Peter Robinson served as speechwriter for Vice President George H.W. Bush, a job he got in what he describes as a fluke, from 1982-1983. Then, he served as speechwriter and special assistant to President Ronald Reagan from 1983-1988. He wrote nearly 300 speeches in his time at the White House, including Reagan's famous "Tear Down This Wall" speech from June 12, 1987. After stints in the MBA program at Stanford, The News Corporation, and the SEC in Washington, Robinson joined the Hoover Institution as a fellow in 1993. Currently, he hosts Hoover's Uncommon Knowledge interview program, where he conducts some of the best, most insightful interviews I've seen. In 2003, he published the book How Ronald Reagan Changed My Life about his time in the White House and how it shaped him.
I remember hearing about this book when it first came out and thinking "Great. Another book saying how great Reagan was that people will write off as hero worship by Republicans." On a recent Ricochet podcast, the hosts mentioned how to get a free audiobook from audible.com (just click this link) and that Robinson's book was read by him, with audio excerpts of Reagan where he is quoted. Since I've become an admirer of Robinson's, I decided I'd use my freebie to download this book. Robinson himself says the book is kind of a "love letter" to Reagan, but it's not an outright hagiography of the president. He shares ten important lessons he learned from Reagan and it reads as a warm portrait of a mentor - who just happened to be the leader of the free world.
Each chapter of the book focuses on a life lesson Robinson took from his time in the White House. Some of these include finding the good in the bad, do the work you are intended to do, act now, what you say matters, and take things in stride. Each one of these items is backed up by anecdotes from Robinson or from other former Reagan staffers who he interviewed. Those interested in the "Tear Down This Wall" speech should pay close attention to chapter 4, it is a detailed behind-the-scenes look at how that speech came to be.
One of my favorite anecdotes, thought one not supporting a life lesson, comes early in the book. In 1982, twenty-five and recently spent two years at Oxford, Robinson set out letters to anyone who thought might be able to give him a lead on a job. One of the letters was to National Review founder William F. Buckley, Jr. At the time, WFB's son Christopher was head speechwriter for Vice President Bush and looking to leave his post to become a novelist. Christopher's replacement, who had been lined up for months, pulled out and Christopher decided that Robinson should take over his post. He took a copy of Robinson's resume, said he would recommend him to the VP's chief of staff, and suggested that Robinson go downstairs to talk to Reagan's chief speechwriter Tony Dolan. As he was introducing himself to Dolan five minutes later, the telephone rang. It was the campaign manager for the Republican running against Mario Cuomo for governor of New York looking for a speechwriter. That afternoon Christopher ant Tony conspired. The next day, they put their plan into effect. They told the VP's press secretary they found Buckley's new replacement (Robinson), but he was being wooed by a gubernatorial campaign. Then they told the campaign that the VP's office was heavily considering Robinson to take over Buckley's post. With each convinced the other was about to hire him, the Bush staff and the Lehrman campaign fought over the young, inexperienced speechwriter. The whole thing sounded like a giant practical joke put on by Christopher Buckley and Tony Dolan.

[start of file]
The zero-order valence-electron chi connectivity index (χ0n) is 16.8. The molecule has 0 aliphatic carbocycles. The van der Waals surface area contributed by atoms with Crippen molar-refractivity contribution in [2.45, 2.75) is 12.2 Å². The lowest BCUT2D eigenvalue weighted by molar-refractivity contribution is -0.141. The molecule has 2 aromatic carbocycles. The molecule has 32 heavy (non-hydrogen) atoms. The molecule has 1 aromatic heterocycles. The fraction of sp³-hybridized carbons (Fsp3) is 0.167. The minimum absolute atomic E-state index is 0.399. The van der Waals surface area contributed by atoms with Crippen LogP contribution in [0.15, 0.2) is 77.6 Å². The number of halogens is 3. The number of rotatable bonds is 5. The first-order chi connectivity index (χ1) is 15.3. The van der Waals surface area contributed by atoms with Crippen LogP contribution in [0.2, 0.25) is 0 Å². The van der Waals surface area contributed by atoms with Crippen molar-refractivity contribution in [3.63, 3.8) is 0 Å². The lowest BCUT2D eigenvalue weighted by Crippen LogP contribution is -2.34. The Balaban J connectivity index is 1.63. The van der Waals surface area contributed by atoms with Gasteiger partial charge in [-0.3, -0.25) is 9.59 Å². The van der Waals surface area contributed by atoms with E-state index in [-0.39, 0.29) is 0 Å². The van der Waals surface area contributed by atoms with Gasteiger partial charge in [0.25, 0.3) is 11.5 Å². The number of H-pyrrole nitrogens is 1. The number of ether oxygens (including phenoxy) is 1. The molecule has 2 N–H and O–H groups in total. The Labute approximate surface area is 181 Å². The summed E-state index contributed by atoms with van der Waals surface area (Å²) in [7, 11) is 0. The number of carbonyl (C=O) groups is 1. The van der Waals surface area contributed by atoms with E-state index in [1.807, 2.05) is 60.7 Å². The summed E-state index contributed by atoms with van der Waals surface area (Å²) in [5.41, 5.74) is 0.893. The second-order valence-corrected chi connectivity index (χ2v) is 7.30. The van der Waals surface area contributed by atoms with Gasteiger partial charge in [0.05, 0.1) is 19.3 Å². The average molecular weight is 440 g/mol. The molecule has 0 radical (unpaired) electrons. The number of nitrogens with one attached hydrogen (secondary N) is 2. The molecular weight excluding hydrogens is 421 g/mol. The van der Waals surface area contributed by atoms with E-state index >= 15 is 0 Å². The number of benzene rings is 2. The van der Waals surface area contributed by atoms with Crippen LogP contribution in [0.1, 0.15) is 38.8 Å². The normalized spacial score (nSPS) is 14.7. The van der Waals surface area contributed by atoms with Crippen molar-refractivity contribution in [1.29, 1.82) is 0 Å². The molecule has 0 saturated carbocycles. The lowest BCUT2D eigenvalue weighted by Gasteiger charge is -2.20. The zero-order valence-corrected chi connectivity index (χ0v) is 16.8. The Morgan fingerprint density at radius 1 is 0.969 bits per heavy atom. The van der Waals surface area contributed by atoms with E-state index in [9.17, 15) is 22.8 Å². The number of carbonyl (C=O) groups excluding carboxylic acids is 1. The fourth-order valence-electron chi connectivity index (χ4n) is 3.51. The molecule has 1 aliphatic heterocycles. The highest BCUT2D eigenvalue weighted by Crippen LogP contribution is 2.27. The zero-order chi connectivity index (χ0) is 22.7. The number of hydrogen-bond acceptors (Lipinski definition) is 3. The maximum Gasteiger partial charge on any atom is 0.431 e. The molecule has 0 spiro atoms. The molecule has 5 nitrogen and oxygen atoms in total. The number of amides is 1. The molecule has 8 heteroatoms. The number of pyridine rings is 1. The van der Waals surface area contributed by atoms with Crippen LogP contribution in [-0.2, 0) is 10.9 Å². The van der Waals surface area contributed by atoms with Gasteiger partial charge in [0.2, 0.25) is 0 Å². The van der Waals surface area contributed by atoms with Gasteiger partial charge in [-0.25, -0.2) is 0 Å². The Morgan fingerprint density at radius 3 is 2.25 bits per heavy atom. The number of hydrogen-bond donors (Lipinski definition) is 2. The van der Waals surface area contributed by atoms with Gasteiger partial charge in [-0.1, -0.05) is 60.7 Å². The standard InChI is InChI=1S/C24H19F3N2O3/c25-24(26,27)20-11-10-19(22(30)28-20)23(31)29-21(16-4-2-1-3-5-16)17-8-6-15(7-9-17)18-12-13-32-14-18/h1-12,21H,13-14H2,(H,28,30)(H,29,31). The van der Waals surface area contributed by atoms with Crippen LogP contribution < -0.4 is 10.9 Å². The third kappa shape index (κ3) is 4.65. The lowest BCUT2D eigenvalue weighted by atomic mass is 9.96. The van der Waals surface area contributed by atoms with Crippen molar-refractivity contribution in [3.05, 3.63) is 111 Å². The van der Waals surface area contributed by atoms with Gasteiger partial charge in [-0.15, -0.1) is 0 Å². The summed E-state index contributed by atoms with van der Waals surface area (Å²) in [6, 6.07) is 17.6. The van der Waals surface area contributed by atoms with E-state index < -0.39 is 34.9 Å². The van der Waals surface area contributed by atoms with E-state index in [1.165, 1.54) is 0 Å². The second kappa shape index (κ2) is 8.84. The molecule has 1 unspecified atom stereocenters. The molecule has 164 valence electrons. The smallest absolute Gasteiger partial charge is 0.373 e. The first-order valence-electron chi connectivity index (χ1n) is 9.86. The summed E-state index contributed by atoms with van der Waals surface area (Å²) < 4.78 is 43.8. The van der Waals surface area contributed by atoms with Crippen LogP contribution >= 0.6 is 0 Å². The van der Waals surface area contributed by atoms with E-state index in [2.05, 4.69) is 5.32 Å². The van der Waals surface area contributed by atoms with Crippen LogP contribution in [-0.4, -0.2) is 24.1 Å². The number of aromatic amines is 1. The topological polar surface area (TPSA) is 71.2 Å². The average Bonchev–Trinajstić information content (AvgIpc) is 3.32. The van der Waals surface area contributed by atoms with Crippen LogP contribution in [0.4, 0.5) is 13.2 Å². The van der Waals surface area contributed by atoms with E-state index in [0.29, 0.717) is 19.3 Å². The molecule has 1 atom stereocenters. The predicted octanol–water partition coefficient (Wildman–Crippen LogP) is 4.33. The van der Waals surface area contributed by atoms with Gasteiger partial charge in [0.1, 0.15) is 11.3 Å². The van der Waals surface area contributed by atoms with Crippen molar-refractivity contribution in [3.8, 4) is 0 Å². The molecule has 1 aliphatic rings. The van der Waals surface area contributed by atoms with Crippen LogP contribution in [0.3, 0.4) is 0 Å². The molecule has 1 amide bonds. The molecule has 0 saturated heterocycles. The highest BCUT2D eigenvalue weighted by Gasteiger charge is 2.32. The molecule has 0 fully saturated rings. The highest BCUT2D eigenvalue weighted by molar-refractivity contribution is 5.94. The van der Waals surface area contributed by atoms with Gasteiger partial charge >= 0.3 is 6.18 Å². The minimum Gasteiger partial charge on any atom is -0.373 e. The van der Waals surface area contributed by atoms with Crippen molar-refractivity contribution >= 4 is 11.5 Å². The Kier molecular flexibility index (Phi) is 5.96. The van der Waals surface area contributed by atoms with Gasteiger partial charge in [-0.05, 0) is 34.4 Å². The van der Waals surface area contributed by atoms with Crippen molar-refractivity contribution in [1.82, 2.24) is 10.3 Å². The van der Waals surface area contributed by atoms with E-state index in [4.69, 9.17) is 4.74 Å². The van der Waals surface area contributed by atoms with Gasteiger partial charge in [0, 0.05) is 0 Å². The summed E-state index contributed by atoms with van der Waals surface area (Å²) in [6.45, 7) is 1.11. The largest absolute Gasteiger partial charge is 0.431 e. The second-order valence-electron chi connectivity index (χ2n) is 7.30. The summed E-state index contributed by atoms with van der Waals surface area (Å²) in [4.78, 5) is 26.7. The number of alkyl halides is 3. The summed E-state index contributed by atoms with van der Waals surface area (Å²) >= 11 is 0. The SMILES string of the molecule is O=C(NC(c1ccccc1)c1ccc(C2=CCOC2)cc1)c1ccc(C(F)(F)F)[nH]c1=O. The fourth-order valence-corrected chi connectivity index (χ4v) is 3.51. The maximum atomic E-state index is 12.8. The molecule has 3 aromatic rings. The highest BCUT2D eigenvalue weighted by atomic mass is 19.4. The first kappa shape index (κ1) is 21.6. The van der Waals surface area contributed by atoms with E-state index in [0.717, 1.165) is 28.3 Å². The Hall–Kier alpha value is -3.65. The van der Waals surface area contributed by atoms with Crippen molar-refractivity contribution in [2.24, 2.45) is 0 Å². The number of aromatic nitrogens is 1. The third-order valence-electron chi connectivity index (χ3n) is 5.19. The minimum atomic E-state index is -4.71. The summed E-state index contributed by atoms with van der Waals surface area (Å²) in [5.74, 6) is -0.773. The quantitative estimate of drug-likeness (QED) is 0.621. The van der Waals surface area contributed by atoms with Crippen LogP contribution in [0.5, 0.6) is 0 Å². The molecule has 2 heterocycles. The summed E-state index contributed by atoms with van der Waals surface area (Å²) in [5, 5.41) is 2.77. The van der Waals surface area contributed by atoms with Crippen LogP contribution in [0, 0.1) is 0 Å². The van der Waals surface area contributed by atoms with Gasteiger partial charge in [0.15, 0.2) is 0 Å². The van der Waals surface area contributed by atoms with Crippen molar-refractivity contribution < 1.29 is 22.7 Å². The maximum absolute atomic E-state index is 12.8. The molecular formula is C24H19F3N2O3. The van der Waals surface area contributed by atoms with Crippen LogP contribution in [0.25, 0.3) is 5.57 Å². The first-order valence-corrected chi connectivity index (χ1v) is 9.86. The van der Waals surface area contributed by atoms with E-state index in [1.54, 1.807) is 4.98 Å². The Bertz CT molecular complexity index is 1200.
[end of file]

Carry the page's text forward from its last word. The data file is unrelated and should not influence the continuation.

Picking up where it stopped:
The book is written in an easy, conversational style. Since Robinson reads the book himself, it has the effect of a witty, urbane friend over for a dinner party, regaling you with interesting stories for hours on end. I can't tell you how many times he had me laughing out loud. Recommended and so is the audio version.